Your customer is the deer, your headline is the headlights.
A bit morbid, maybe even a cruel misrepresentation, yes. But you get the point.
Customers won’t read your content if your headline sucks. But you already know that…
In fact, if you’re reading this article then you probably already know the generic headline advice: use curiosity, create urgency, call out your audience. All that is very good, but it’s not very instructive of what to actually write. Thankfully, there are some magnificent copywriting wizards in this world who can help. The two I will reference here are Eddie Shelyner and Eugene Schwartz.
Eddie writes VeryGoodCopy.com and his FREE Micro-Course on Copywriting Fascinations changed how I write headlines (and the results my headlines got) forever. The essence of a “Fascination” is this:
- Tease the Value
- Embellish the Benefit
- Use Strong Language
For example: How to Write Headlines that Get Attention
- Teasing the Value: How to
- Embellish the Benefit: Write Headlines
- Use Strong Language: that Stop Readers Like a Deer in Headlights
If you haven’t subscribed to VeryGoodCopy.com, you should definitely do so now.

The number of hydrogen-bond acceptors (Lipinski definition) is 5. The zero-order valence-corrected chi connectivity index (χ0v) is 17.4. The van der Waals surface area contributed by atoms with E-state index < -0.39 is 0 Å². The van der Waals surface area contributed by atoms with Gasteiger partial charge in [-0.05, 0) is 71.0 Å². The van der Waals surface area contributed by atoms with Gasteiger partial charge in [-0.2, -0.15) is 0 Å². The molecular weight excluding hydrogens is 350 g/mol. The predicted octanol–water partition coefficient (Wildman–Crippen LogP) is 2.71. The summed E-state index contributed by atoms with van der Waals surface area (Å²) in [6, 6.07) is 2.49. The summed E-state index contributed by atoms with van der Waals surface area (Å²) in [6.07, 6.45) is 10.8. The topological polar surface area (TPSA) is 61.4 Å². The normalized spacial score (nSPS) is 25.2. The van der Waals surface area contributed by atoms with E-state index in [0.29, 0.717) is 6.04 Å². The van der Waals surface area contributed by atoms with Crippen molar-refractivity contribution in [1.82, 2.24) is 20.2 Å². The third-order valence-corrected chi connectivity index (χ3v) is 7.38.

Now, in addition to Eddie’s advice, there’s Eugene Schwartz’s insight on how to write headlines more potent than the headlights on a mack truck:
The First Four Chapters of Breakthrough Advertising Summarized in One Sentence Each
First, you must identify a single existing mass desire and channel it toward the single most powerful benefit your product offers to satisfy that desire most deeply (this identification is the core concept of your headline).
Second, your content is for your market, therefore, your headline exists to compel your market to read the second sentence of your content by addressing your market’s level of awareness: want-aware, product-aware, benefit-aware, need (problem)-aware or unaware.
Third, depending on your market’s level of sophistication (that is, how much they know about you and your competition), your headline should focus on either 1) a direct claim of benefit/need resolution, 2) an enlarged direct claim of benefit, 3) the mechanism responsible for benefits, 4) an enlarged and more effortless mechanism responsible for benefits or 5) your market’s personal identity.
Finally, use verbalization, the art of reinforcing your claim by binding images to it with words that strengthen, make new and fresh and pull the reader into your content. This is similar to Eddie’s advice on using strong language. In this piece, I’ve tried to use strong language like “Stop Readers Like a Deer in Headlights” and “headlines more potent than the headlights on a mack truck.”
Keep it simple, sweetheart.
There’s a boatload of other headline writing advice out there. But, I dare say that if you implement this simple advice from Eddie and Eugene, you’ll already be lightyears ahead of 99% of the people writing headlines on the internet.
Especially the ones learning how to write from a traditional MBA…